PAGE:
Family planning

Overview

Access to safe, voluntary family planning is a human right. Family planning is central to gender equality and women’s empowerment, and it is a key factor in reducing poverty. Yet in developing regions, some 214 million women who want to avoid pregnancy are not using safe and effective family planning methods, for reasons ranging from lack of access to information or services to lack of support from their partners or communities. This threatens their ability to build a better future for themselves, their families and their communities.

UNFPA works to support family planning by: ensuring a steady, reliable supply of quality contraceptives; strengthening national health systems; advocating for policies supportive of family planning; and gathering data to support this work. UNFPA also provides global leadership in increasing access to family planning, by convening partners – including governments – to develop evidence and policies, and by offering programmatic, technical and financial assistance to developing countries.

What is family planning?

Family planning is the information, means and methods that allow individuals to decide if and when to have children. This includes a wide range of contraceptives – including pills, implants, intrauterine devices, surgical procedures that limit fertility, and barrier methods such as condoms – as well as non-invasive methods such as the calendar method and abstinence. Family planning also includes information about how to become pregnant when it is desirable, as well as treatment of infertility.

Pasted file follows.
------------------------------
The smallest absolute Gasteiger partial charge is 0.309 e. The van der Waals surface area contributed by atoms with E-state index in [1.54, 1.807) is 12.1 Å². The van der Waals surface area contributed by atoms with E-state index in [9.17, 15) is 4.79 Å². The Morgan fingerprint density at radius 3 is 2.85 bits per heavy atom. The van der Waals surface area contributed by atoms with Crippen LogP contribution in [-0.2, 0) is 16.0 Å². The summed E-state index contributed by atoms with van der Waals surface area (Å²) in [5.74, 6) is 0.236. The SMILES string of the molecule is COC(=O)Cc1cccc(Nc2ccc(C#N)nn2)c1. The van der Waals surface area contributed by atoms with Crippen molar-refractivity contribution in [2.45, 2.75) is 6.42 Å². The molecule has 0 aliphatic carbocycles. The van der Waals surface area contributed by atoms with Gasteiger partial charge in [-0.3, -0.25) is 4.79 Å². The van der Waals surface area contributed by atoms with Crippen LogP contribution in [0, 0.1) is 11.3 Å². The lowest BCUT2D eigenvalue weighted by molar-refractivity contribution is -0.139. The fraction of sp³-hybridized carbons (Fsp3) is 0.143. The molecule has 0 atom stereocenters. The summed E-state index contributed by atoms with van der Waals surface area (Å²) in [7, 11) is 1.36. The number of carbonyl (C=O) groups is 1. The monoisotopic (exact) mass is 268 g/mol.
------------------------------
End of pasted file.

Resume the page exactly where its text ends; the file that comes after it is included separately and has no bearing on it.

UNFPA supports many aspects of voluntary family planning, including procuring contraceptives, training health professionals to accurately and sensitively counsel individuals about their family planning options, and promoting comprehensive sexuality education in schools. UNFPA never promotes abortion as a form of family planning.

Family planning saves lives

Contraceptives prevent unintended pregnancies, reduce the number of abortions, and lower the incidence of death and disability related to complications of pregnancy and childbirth. If all women in developing regions with an unmet need for contraceptives were able to use modern methods, an additional 35 million abortions and 76,000 maternal deaths would be prevented every year.

Women’s and adolescents’ right to contraceptive information and services is grounded in basic human rights. The Programme of Action of the International Conference on Population and Development (ICPD) recognized “the right of men and women to be informed and to have access to safe, effective, affordable and acceptable methods of family planning of their choice.” This agreement lays the foundation for much of UNFPA’s work.